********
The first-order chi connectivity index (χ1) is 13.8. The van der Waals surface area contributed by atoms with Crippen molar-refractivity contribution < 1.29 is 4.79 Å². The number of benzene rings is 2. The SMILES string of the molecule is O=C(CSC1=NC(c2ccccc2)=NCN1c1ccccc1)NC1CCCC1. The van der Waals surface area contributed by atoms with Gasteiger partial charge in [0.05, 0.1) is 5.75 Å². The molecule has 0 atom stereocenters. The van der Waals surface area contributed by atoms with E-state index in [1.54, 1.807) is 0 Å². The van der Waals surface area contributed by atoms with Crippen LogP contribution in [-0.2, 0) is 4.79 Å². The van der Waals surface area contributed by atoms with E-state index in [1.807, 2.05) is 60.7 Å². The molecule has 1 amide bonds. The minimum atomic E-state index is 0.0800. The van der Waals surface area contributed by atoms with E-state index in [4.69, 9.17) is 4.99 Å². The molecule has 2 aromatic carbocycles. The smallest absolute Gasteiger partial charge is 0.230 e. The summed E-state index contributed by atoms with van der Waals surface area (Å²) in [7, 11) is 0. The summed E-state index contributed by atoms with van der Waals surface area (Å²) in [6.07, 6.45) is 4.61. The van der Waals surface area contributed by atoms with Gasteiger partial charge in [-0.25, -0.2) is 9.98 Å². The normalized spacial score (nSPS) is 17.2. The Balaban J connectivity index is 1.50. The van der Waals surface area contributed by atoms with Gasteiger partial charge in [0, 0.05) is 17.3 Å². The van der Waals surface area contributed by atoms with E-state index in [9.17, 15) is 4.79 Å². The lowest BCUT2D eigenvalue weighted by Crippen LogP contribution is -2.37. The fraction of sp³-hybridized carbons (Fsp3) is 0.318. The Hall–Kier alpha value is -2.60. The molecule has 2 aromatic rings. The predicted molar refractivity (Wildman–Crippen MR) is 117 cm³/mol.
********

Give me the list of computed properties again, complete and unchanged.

The first-order chi connectivity index (χ1) is 13.8. The van der Waals surface area contributed by atoms with Crippen molar-refractivity contribution < 1.29 is 4.79 Å². The number of benzene rings is 2. The SMILES string of the molecule is O=C(CSC1=NC(c2ccccc2)=NCN1c1ccccc1)NC1CCCC1. The van der Waals surface area contributed by atoms with Gasteiger partial charge in [0.05, 0.1) is 5.75 Å². The molecule has 0 atom stereocenters. The van der Waals surface area contributed by atoms with E-state index in [1.54, 1.807) is 0 Å². The van der Waals surface area contributed by atoms with Crippen LogP contribution in [-0.2, 0) is 4.79 Å². The van der Waals surface area contributed by atoms with E-state index in [1.807, 2.05) is 60.7 Å². The molecule has 1 amide bonds. The minimum atomic E-state index is 0.0800. The van der Waals surface area contributed by atoms with E-state index in [4.69, 9.17) is 4.99 Å². The molecule has 2 aromatic carbocycles. The smallest absolute Gasteiger partial charge is 0.230 e. The summed E-state index contributed by atoms with van der Waals surface area (Å²) in [7, 11) is 0. The summed E-state index contributed by atoms with van der Waals surface area (Å²) in [6.07, 6.45) is 4.61. The van der Waals surface area contributed by atoms with Gasteiger partial charge in [-0.25, -0.2) is 9.98 Å². The normalized spacial score (nSPS) is 17.2. The Balaban J connectivity index is 1.50. The van der Waals surface area contributed by atoms with Gasteiger partial charge in [0, 0.05) is 17.3 Å². The van der Waals surface area contributed by atoms with E-state index in [9.17, 15) is 4.79 Å². The lowest BCUT2D eigenvalue weighted by Crippen LogP contribution is -2.37. The fraction of sp³-hybridized carbons (Fsp3) is 0.318. The Hall–Kier alpha value is -2.60. The molecule has 2 aromatic rings. The predicted molar refractivity (Wildman–Crippen MR) is 117 cm³/mol.